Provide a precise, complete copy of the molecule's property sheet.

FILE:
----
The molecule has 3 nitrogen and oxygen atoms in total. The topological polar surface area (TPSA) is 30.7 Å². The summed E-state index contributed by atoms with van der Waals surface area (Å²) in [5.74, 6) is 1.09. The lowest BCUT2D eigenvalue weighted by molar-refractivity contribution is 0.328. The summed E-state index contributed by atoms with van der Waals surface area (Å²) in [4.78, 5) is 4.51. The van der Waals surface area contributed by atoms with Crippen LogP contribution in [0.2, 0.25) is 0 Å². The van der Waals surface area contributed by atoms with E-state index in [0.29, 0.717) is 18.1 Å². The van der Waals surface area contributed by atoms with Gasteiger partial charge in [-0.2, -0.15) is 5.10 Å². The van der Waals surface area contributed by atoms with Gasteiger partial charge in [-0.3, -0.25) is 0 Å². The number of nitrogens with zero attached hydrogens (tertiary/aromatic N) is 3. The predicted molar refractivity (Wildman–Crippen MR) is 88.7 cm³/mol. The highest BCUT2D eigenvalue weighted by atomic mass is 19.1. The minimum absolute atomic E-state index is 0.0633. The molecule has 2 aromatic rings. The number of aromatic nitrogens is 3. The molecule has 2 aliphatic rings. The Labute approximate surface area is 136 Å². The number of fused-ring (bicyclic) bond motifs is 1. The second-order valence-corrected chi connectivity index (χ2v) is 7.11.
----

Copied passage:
The molecule has 3 nitrogen and oxygen atoms in total. The topological polar surface area (TPSA) is 30.7 Å². The summed E-state index contributed by atoms with van der Waals surface area (Å²) in [5.74, 6) is 1.09. The lowest BCUT2D eigenvalue weighted by molar-refractivity contribution is 0.328. The summed E-state index contributed by atoms with van der Waals surface area (Å²) in [4.78, 5) is 4.51. The van der Waals surface area contributed by atoms with Crippen LogP contribution in [0.2, 0.25) is 0 Å². The van der Waals surface area contributed by atoms with E-state index in [0.29, 0.717) is 18.1 Å². The van der Waals surface area contributed by atoms with Gasteiger partial charge in [-0.2, -0.15) is 5.10 Å². The van der Waals surface area contributed by atoms with Gasteiger partial charge in [-0.3, -0.25) is 0 Å². The number of nitrogens with zero attached hydrogens (tertiary/aromatic N) is 3. The predicted molar refractivity (Wildman–Crippen MR) is 88.7 cm³/mol. The highest BCUT2D eigenvalue weighted by atomic mass is 19.1. The minimum absolute atomic E-state index is 0.0633. The molecule has 2 aromatic rings. The number of aromatic nitrogens is 3. The molecule has 2 aliphatic rings. The Labute approximate surface area is 136 Å². The number of fused-ring (bicyclic) bond motifs is 1. The second-order valence-corrected chi connectivity index (χ2v) is 7.11.